Dr. Nazeri and AFib Treatment

Therefore, if you need to speak with a specialist, Dr. Nazeri is a cardiac electrophysiologist at Mobitz Heart and Rhythm Center. For more information about caffeine and AFib, please consult with Dr. Nazeri or visit us at www.MobitzHeart.com

 

How caffeine affects the heart.

A staple of morning routines everywhere, coffee is the most popular drink worldwide! Coffee, as well as black tea, energy drinks, and chocolate, are all common sources of caffeine in our modern diets. While caffeine helps get our energy flowing, it also can have negative impacts on the heart when consumed in excess – especially in those diagnosed with atrial fibrillation (AFib). Dr. Nazeri explains how caffeine affects the heart in this latest article.

 

How Does Caffeine Work?

Caffeine is a stimulant for the brain. After having a caffeinated drink, it is normal to have more energy and feel more awake. No wonder coffee is so popular!

In addition to affecting the brain, caffeine can impact other parts of the body as well. Everyone has a different tolerance level to caffeine, but everyone can feel the negative symptoms of having too much. Common symptoms of high levels of caffeine consumption include increased heart rate, sweating, feelings of stress, shakiness, and headaches.

 

Caffeine and the Heart

Because of its shape, caffeine is able to interact with the cells in the body to cause a release of stress hormones. High levels of stress hormone can cause the heart to beat faster, skip a beat, or even change the rhythm. Furthermore, individuals with heart conditions like AFib are at an increased risk of developing more severe heart problems from consuming a lot of caffeine – but how much caffeine is too much?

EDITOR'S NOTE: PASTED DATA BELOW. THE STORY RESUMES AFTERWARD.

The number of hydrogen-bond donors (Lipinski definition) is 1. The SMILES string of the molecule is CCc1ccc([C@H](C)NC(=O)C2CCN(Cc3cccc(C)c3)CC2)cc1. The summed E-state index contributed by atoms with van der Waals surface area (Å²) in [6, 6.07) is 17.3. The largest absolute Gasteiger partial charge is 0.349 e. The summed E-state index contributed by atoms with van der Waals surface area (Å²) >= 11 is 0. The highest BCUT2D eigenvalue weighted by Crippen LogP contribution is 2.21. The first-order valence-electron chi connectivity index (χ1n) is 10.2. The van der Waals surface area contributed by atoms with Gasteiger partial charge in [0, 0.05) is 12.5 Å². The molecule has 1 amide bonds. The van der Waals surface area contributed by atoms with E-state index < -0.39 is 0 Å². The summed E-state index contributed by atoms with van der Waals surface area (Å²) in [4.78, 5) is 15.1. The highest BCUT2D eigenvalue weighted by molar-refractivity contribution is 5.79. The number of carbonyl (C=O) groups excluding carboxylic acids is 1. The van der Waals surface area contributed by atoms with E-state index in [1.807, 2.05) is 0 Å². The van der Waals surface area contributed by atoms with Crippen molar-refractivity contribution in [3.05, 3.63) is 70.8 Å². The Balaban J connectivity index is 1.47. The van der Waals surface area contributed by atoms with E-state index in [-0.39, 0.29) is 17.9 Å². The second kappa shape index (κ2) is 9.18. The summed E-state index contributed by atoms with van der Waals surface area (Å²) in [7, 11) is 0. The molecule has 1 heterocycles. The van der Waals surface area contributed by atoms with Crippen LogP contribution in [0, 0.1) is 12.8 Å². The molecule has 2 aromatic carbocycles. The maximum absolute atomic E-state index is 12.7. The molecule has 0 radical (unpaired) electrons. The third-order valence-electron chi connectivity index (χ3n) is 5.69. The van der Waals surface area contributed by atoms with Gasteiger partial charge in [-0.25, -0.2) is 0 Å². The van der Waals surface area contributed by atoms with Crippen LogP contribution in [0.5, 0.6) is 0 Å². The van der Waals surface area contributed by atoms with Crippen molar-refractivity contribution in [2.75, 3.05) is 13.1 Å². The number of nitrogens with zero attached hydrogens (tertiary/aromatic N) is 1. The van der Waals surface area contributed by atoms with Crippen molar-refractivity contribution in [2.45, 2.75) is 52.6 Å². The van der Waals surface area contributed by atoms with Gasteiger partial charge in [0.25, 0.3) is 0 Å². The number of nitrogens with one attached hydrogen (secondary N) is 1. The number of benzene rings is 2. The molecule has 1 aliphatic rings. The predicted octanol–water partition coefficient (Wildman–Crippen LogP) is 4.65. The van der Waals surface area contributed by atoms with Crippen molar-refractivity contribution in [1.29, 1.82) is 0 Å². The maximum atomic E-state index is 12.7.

How Much Caffeine is Too Much?

The average cup of black coffee has up to 180 mg of caffeine – and a cup of black tea has around 50 mg. Energy drinks are meant to have high amounts of caffeine and can contain over 250 mg per can. But how much caffeine is safe?
According to the FDA, consuming up to 400 mg of caffeine per day (about 4-5 cups of coffee) is still considered “safe.” Although, it is advisable for individuals with heart conditions to speak with their health provider about safe caffeine levels for their health.

 

Safety Considerations for Caffeine and AFib
  • Check for added caffeine in processed foods and drinks. Energy drinks, workout supplements, and even some desserts can have added caffeine – so be sure to check the food label before eating.
  • Limit caffeine intake throughout the day. Cutting back on the number of morning cups of coffee and tea can help reduce the risk of ingesting too much caffeine throughout the day.
  • Have a caffeine cut-off time. Consuming caffeine late into the day can harm your heart and sleep health, thus, setting a cut-off time for drinking caffeine is a way to help reduce consumption.
  • Finally, consult with a cardiologist for a deeper understanding of how caffeine affects the heart. People diagnosed with AFib or any cardiac arrhythmia should consult with a cardiologist about their caffeine consumption.

 

early detection of Atrial fibrillation specialist Dr, Nazeri

Dr. Nazeri and AFib Treatment

Dr. Nazeri is a cardiac electrophysiologist at Mobitz Heart and Rhythm Center. For more information about caffeine and AFib, please consult with Dr. Nazeri or visit us at www.MobitzHeart.com

 

Weight Loss Supplements and Heart Health – Know the risk!